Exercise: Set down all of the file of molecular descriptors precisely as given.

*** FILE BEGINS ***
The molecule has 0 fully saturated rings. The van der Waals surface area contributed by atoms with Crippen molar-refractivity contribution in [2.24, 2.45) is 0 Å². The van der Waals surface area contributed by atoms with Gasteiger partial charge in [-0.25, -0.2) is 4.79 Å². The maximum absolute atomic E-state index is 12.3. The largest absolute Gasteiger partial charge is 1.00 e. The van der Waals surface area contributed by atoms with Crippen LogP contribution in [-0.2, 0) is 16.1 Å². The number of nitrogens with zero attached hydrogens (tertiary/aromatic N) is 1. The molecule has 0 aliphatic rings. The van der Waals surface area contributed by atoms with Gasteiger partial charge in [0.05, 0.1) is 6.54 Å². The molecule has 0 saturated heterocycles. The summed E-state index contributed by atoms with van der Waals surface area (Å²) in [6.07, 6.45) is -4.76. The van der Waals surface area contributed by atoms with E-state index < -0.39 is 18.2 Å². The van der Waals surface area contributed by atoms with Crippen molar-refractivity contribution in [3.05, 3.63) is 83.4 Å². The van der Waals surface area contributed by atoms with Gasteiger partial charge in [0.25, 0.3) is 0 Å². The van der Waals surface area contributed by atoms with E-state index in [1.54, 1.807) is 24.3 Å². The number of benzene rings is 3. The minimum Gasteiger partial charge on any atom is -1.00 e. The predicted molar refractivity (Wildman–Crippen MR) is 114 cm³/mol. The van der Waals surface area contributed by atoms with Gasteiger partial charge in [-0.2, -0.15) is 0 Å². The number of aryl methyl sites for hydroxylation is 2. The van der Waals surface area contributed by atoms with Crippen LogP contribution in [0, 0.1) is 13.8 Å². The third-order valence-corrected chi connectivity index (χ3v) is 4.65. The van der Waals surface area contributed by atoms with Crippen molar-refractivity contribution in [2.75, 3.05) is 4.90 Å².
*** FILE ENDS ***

The molecule has 0 fully saturated rings. The van der Waals surface area contributed by atoms with Crippen molar-refractivity contribution in [2.24, 2.45) is 0 Å². The van der Waals surface area contributed by atoms with Gasteiger partial charge in [-0.25, -0.2) is 4.79 Å². The maximum absolute atomic E-state index is 12.3. The largest absolute Gasteiger partial charge is 1.00 e. The van der Waals surface area contributed by atoms with Crippen LogP contribution in [-0.2, 0) is 16.1 Å². The number of nitrogens with zero attached hydrogens (tertiary/aromatic N) is 1. The molecule has 0 aliphatic rings. The van der Waals surface area contributed by atoms with Gasteiger partial charge in [0.05, 0.1) is 6.54 Å². The molecule has 0 saturated heterocycles. The summed E-state index contributed by atoms with van der Waals surface area (Å²) in [6.07, 6.45) is -4.76. The van der Waals surface area contributed by atoms with E-state index < -0.39 is 18.2 Å². The van der Waals surface area contributed by atoms with Crippen molar-refractivity contribution in [3.05, 3.63) is 83.4 Å². The van der Waals surface area contributed by atoms with Gasteiger partial charge in [0.25, 0.3) is 0 Å². The van der Waals surface area contributed by atoms with E-state index in [1.54, 1.807) is 24.3 Å². The number of benzene rings is 3. The minimum Gasteiger partial charge on any atom is -1.00 e. The predicted molar refractivity (Wildman–Crippen MR) is 114 cm³/mol. The van der Waals surface area contributed by atoms with Gasteiger partial charge in [-0.2, -0.15) is 0 Å². The number of aryl methyl sites for hydroxylation is 2. The van der Waals surface area contributed by atoms with Crippen LogP contribution in [0, 0.1) is 13.8 Å². The third-order valence-corrected chi connectivity index (χ3v) is 4.65. The van der Waals surface area contributed by atoms with Crippen molar-refractivity contribution in [2.75, 3.05) is 4.90 Å².